January 2013
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Bruised from within

The school parking lot is crowded with people who have gotten out of their cars to chat in the cold gray drizzle of an Oregon winter day. She threads her minivan through the conversations, avoiding eye contact. She parks and busies herself with her phone, refusing to look up, refusing to acknowledge the other parents. It’s Friday, and she has no words for these people.

She disappears into her own silence so completely that when her daughter throws open the car door and climbs in, the woman jolts to awareness, frightened for an instant. She collects herself and manages a smile, “Hey, babe. How was your day?”

The girl reaches to buckle her seatbelt, “It was good.” She looks curiously out the window, “Why is everyone standing in the rain talking? It’s like they’re having a party or something.”

The woman shrugs, tells a small lie, “Maybe they’re talking about the holidays.”

The girl turns her head to look back as they drive away, “OK, that’s weird. Nobody ever gets out of their cars at pick-up.”

The woman grabs this small segue, “Speaking of weird . . . anything interesting happen today?”


The woman relaxes a bit, “No good gossip to share with me?”

“Nope. Oh wait . . . there was one weird thing today.”

“What’s that?”

“We had a substitute, and she went crazy.” The girl giggles, “Seriously, Mom. She went off the substitute rails.”

“Tell me.”

The girl settles into her seat, “OK, so you know how substitutes are. They never know anyone’s name. They never know where anyone is supposed to sit. They’re never certain about the rules. So the day always feels different when there’s a substitute . . . like time is passing over train tracks, all bumpy.” She turns to her mother, “You know what I mean? When the regular teacher is there, everything is smooth. Even when there are surprises, you know the teacher has it under control. Times just ticks along. But when there is a substitute, there is this weird tension in the class . . . everyone feels it. Does she know when we’re supposed to go to PE? Does she know what the second bell means? Does she know what assignment we’re on? Does she know to stop the loud boys from going to the bathroom as a group? It’s like we’re all a tiny extra vigilant on the substitute’s behalf. It’s not bad, it’s just tension. We’re paying so much attention, we notice time too much. And then it’s like time is bumpy . . . it slows and speeds and stops and starts . . . it’s hard to explain.”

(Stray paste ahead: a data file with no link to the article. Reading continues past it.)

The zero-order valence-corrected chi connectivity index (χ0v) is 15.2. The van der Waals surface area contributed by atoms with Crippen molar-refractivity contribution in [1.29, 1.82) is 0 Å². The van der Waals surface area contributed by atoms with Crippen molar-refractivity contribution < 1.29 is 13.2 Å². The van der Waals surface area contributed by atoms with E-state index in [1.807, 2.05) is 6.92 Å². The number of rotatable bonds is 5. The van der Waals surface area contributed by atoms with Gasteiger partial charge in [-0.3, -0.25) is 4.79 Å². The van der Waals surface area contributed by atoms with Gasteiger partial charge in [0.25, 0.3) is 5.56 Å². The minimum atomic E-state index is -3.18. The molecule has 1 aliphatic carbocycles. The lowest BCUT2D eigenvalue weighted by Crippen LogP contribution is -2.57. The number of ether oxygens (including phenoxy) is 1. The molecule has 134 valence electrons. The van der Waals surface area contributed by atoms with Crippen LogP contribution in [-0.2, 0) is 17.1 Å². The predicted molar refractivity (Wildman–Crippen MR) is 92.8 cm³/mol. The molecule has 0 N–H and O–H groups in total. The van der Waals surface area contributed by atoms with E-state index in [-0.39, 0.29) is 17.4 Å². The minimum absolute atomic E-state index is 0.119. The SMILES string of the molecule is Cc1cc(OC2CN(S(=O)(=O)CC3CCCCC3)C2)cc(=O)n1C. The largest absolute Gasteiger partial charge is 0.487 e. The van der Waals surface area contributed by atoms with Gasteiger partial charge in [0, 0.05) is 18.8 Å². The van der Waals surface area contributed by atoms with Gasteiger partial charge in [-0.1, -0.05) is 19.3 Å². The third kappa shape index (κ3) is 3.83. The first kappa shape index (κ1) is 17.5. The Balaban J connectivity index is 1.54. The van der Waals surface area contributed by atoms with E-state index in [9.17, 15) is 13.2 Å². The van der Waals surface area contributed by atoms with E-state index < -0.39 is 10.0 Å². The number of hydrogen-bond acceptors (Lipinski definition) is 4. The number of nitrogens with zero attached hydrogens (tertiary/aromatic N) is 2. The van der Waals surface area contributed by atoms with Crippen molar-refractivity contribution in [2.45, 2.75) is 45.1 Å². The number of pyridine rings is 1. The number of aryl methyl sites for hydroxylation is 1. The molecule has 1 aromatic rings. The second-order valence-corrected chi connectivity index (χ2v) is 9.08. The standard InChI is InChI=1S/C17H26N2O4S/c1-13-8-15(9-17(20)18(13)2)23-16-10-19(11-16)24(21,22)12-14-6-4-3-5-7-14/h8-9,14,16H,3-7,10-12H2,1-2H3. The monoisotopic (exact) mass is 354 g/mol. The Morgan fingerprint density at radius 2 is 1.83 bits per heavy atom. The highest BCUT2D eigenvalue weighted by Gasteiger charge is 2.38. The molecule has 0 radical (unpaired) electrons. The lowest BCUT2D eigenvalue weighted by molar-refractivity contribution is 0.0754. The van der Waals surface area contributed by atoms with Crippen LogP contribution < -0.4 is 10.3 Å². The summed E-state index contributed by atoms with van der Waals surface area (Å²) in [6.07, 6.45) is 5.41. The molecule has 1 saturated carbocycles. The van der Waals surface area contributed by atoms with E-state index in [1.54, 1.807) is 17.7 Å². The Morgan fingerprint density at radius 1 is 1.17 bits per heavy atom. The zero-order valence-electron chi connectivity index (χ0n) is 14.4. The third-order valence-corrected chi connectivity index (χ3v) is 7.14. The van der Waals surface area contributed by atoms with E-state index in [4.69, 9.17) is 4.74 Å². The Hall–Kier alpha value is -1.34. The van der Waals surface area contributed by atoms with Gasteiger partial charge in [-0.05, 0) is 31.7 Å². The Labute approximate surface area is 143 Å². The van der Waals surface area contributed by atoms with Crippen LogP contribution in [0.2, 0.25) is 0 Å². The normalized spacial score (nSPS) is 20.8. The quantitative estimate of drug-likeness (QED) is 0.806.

“No, I think I understand.”

“OK, so the substitute we had today? She was doing alright. Time was bumpy, but she was alright. And then suddenly? Everything changed.”

“What happened?”

“We came back from lunch, and the classroom was noisy because everyone was putting stuff away and getting other stuff out, and the substitute was just standing there looking . . . fragile. Mom, you know what I mean? That’s really the only word for it . . . fragile. Like she was all bruised from inside.” The girl shakes her head, “Never mind. She just looked weird.”

“Uh huh.”

“Everybody started quieting down, ready for class to start. This one boy got up to sharpen his pencils, and he dropped one and then he somehow stepped on it and it cracked in half. I don’t know how he did it, because the pencil should have been flat to the ground, but it made this neat little snap of a sound and it just broke in half.”


“So the crack of the pencil? The whole class heard it. It was that sort of noise, the kind that just cuts through, you know? And so people started giggling, because that’s what you do, and then? The substitute just started yelling.”


“Yeah, yelling. She started yelling at the boy who stepped on the pencil about how dangerous pencils are, and about how he needs to be careful with pencils. She yelled at the rest of us for laughing. She said pencils can put your eye out. She said pencils can stab right into your brain and kill you. She yelled and yelled, like really loud.”

“And nobody came into the classroom to see why she was yelling?”

“Nope. And then she started yelling about a boy she once knew who got badly injured with a pencil . . . stabbed in the eye or stabbed in the brain . . . she was yelling about both things, so it was kind of hard to know exactly what happened, and no one wanted to raise a hand and ask a question while she was flipping out.”